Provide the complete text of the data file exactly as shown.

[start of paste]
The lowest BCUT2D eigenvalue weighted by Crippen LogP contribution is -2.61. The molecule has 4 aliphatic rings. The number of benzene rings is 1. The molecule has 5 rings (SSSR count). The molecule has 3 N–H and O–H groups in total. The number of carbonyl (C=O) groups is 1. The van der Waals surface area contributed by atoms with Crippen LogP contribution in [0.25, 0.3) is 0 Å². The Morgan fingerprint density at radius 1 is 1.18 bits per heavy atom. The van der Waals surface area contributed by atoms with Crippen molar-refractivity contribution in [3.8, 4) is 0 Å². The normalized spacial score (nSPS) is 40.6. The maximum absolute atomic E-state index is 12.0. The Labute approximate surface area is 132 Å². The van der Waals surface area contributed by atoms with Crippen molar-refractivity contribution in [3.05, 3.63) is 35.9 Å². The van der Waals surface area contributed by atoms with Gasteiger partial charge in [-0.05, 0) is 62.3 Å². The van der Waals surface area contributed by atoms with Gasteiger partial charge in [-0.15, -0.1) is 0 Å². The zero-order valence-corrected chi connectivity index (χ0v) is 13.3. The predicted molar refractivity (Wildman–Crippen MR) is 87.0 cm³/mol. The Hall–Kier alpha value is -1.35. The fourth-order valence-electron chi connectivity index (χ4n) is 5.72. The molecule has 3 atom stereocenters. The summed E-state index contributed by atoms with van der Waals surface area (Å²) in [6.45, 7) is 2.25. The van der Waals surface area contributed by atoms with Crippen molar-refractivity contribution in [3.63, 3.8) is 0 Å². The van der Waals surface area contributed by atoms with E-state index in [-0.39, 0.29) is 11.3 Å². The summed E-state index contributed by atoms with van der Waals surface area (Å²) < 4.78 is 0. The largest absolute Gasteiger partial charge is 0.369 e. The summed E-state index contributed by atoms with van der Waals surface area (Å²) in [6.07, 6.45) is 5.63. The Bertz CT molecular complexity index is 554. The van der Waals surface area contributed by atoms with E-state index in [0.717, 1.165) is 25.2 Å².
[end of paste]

The lowest BCUT2D eigenvalue weighted by Crippen LogP contribution is -2.61. The molecule has 4 aliphatic rings. The number of benzene rings is 1. The molecule has 5 rings (SSSR count). The molecule has 3 N–H and O–H groups in total. The number of carbonyl (C=O) groups is 1. The van der Waals surface area contributed by atoms with Crippen LogP contribution in [0.25, 0.3) is 0 Å². The Morgan fingerprint density at radius 1 is 1.18 bits per heavy atom. The van der Waals surface area contributed by atoms with Crippen molar-refractivity contribution in [3.8, 4) is 0 Å². The normalized spacial score (nSPS) is 40.6. The maximum absolute atomic E-state index is 12.0. The Labute approximate surface area is 132 Å². The van der Waals surface area contributed by atoms with Crippen molar-refractivity contribution in [3.05, 3.63) is 35.9 Å². The van der Waals surface area contributed by atoms with Gasteiger partial charge in [-0.05, 0) is 62.3 Å². The van der Waals surface area contributed by atoms with Gasteiger partial charge in [-0.15, -0.1) is 0 Å². The zero-order valence-corrected chi connectivity index (χ0v) is 13.3. The predicted molar refractivity (Wildman–Crippen MR) is 87.0 cm³/mol. The Hall–Kier alpha value is -1.35. The fourth-order valence-electron chi connectivity index (χ4n) is 5.72. The molecule has 3 atom stereocenters. The summed E-state index contributed by atoms with van der Waals surface area (Å²) in [6.45, 7) is 2.25. The van der Waals surface area contributed by atoms with Crippen molar-refractivity contribution in [3.63, 3.8) is 0 Å². The van der Waals surface area contributed by atoms with E-state index in [-0.39, 0.29) is 11.3 Å². The summed E-state index contributed by atoms with van der Waals surface area (Å²) < 4.78 is 0. The largest absolute Gasteiger partial charge is 0.369 e. The summed E-state index contributed by atoms with van der Waals surface area (Å²) in [6.07, 6.45) is 5.63. The Bertz CT molecular complexity index is 554. The van der Waals surface area contributed by atoms with E-state index in [0.717, 1.165) is 25.2 Å².